Legislation.gov.uk, managed by The National Archives, provides an essential – and free – public service. Millions of people use it to find and access the legislation they need, lawyers and non-lawyers alike.
Bringing legislation.gov.uk up to date
Quick, easy to navigate and use, with an advanced timeline feature so you can see how legislation has changed, there has been one major snag with legislation.gov.uk: the revised versions of the legislation, which shows how it has been amended, is out of date. The National Archives has been working towards meeting the target that all of the primary legislation on legislation.gov.uk is up-to-date by the end of 2015.
How to catch-up quickly, applying thousands of amendments? Our solution has involved thinking differently about how we update, or revise, legislation, as well as exploiting the potential of open data.
The revision process
The first change was to rethink the complex process of revising legislation. This involves reading every piece of legislation to identify amendments, researching all the information about the amendments, such as when and where it has been brought into force, then applying any textual changes, complete with an annotation that explains the authority for the amendment.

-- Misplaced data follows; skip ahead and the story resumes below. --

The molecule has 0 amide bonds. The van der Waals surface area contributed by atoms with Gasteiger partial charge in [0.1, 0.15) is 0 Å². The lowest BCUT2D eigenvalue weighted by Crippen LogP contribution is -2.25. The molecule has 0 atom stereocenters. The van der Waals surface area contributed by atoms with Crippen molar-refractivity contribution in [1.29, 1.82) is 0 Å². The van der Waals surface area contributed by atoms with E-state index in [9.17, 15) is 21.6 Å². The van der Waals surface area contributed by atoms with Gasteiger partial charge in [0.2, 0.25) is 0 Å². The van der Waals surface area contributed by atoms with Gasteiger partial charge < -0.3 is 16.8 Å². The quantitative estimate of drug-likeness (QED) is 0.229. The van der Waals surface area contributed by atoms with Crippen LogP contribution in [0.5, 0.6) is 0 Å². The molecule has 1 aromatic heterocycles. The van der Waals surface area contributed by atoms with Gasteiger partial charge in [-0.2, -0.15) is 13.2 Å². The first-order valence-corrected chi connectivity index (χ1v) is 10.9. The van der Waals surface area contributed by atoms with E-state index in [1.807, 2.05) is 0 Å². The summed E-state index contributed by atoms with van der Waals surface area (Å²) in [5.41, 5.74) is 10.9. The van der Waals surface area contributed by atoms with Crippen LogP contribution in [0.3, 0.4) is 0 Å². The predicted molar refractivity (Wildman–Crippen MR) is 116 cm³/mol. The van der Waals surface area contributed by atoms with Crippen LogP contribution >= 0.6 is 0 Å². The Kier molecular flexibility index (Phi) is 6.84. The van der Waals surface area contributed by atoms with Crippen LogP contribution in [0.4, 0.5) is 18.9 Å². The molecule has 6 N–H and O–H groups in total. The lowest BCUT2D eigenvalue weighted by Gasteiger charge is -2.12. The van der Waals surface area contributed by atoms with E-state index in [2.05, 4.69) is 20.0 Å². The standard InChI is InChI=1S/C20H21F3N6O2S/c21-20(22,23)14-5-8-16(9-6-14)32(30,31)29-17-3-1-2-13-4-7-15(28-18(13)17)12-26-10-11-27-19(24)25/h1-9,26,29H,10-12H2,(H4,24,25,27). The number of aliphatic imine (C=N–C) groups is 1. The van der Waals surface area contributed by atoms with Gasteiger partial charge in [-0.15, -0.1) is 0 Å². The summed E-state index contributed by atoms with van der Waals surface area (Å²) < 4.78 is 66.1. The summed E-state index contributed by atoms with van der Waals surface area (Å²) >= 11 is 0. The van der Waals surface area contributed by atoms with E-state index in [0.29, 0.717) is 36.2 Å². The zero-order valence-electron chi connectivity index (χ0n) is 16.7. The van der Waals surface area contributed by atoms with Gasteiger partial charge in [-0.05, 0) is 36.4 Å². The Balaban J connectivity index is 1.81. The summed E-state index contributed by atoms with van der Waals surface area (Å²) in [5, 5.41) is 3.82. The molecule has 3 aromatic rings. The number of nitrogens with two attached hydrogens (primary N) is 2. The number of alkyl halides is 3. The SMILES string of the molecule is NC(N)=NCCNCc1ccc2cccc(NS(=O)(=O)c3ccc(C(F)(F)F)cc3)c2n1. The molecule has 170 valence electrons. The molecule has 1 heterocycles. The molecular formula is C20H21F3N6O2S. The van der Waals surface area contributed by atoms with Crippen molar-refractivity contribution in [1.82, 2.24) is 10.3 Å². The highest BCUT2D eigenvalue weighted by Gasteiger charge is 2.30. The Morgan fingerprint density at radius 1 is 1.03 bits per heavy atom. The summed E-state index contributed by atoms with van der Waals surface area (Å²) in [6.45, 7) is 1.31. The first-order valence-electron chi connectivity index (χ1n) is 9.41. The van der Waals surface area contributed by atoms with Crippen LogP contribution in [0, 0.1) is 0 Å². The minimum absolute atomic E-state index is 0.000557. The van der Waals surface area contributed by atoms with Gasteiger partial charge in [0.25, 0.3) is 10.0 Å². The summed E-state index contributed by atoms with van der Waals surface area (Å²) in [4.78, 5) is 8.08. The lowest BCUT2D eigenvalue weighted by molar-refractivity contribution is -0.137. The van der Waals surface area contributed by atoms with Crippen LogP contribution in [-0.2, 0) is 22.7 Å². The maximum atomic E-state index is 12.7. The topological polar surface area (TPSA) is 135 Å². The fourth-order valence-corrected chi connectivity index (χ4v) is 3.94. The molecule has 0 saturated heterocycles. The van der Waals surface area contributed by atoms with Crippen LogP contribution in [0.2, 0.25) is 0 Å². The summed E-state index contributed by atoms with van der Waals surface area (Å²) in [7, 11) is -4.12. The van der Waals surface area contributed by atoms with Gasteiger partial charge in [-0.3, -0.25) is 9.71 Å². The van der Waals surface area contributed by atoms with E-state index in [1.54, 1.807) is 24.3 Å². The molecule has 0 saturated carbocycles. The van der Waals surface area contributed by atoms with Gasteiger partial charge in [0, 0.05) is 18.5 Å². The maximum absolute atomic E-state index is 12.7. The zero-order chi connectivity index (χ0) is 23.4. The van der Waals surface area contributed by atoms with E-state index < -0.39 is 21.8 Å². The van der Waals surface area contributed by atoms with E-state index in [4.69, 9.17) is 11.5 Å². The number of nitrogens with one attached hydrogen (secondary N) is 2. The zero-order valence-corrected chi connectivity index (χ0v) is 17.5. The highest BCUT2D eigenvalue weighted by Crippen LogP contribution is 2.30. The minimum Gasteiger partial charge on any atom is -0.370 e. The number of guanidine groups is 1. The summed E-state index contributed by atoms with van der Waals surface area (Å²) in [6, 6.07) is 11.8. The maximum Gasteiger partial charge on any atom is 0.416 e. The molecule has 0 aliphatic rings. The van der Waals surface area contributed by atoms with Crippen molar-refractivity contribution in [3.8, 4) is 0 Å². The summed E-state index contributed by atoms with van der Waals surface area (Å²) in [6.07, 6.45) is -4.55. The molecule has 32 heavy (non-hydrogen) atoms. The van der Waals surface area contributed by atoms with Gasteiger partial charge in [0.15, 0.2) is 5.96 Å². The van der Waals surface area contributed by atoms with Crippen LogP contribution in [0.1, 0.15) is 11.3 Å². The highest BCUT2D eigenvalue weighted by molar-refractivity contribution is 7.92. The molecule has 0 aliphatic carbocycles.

What’s different? We used to think we were maintaining a database of documents. Now we are maintaining a database of amendments, from which we can derive the documents, showing how the legislation has changed. It is a completely different mind-set. It means, instead of researching each amendment just before applying it to the text, we research all of the amendments up front – creating a rich database of amendments that includes when and where they have come into force. It is a unique approach that has enabled us to vastly accelerate the update process, at the same time ensuring accuracy and consistency. It also means we can better utilise the people in our team, with the most complex tasks, for example around understanding commencement, being done by specialists, whilst more people can be involved in the simpler activity of applying the changes to the text.